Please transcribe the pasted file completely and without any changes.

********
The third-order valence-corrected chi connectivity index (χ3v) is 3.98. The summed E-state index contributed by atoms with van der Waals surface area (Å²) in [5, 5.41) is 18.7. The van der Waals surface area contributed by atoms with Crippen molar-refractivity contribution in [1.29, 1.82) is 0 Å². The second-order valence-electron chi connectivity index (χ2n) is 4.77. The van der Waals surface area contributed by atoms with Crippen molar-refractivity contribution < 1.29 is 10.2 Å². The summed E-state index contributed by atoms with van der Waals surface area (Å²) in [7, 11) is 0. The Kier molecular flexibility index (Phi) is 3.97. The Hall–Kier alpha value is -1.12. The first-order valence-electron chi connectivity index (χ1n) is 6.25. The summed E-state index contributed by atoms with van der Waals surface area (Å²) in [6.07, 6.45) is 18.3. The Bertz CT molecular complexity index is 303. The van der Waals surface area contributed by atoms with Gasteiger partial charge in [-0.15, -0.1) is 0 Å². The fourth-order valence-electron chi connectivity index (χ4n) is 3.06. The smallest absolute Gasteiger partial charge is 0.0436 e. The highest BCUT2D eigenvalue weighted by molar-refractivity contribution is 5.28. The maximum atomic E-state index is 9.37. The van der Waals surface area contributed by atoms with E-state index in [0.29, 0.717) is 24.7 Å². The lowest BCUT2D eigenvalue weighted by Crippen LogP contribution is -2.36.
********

The third-order valence-corrected chi connectivity index (χ3v) is 3.98. The summed E-state index contributed by atoms with van der Waals surface area (Å²) in [5, 5.41) is 18.7. The van der Waals surface area contributed by atoms with Crippen molar-refractivity contribution in [1.29, 1.82) is 0 Å². The second-order valence-electron chi connectivity index (χ2n) is 4.77. The van der Waals surface area contributed by atoms with Crippen molar-refractivity contribution < 1.29 is 10.2 Å². The summed E-state index contributed by atoms with van der Waals surface area (Å²) in [7, 11) is 0. The Kier molecular flexibility index (Phi) is 3.97. The Hall–Kier alpha value is -1.12. The first-order valence-electron chi connectivity index (χ1n) is 6.25. The summed E-state index contributed by atoms with van der Waals surface area (Å²) in [6.07, 6.45) is 18.3. The Bertz CT molecular complexity index is 303. The van der Waals surface area contributed by atoms with Gasteiger partial charge in [-0.15, -0.1) is 0 Å². The fourth-order valence-electron chi connectivity index (χ4n) is 3.06. The smallest absolute Gasteiger partial charge is 0.0436 e. The highest BCUT2D eigenvalue weighted by molar-refractivity contribution is 5.28. The maximum atomic E-state index is 9.37. The van der Waals surface area contributed by atoms with E-state index in [0.29, 0.717) is 24.7 Å². The lowest BCUT2D eigenvalue weighted by Crippen LogP contribution is -2.36.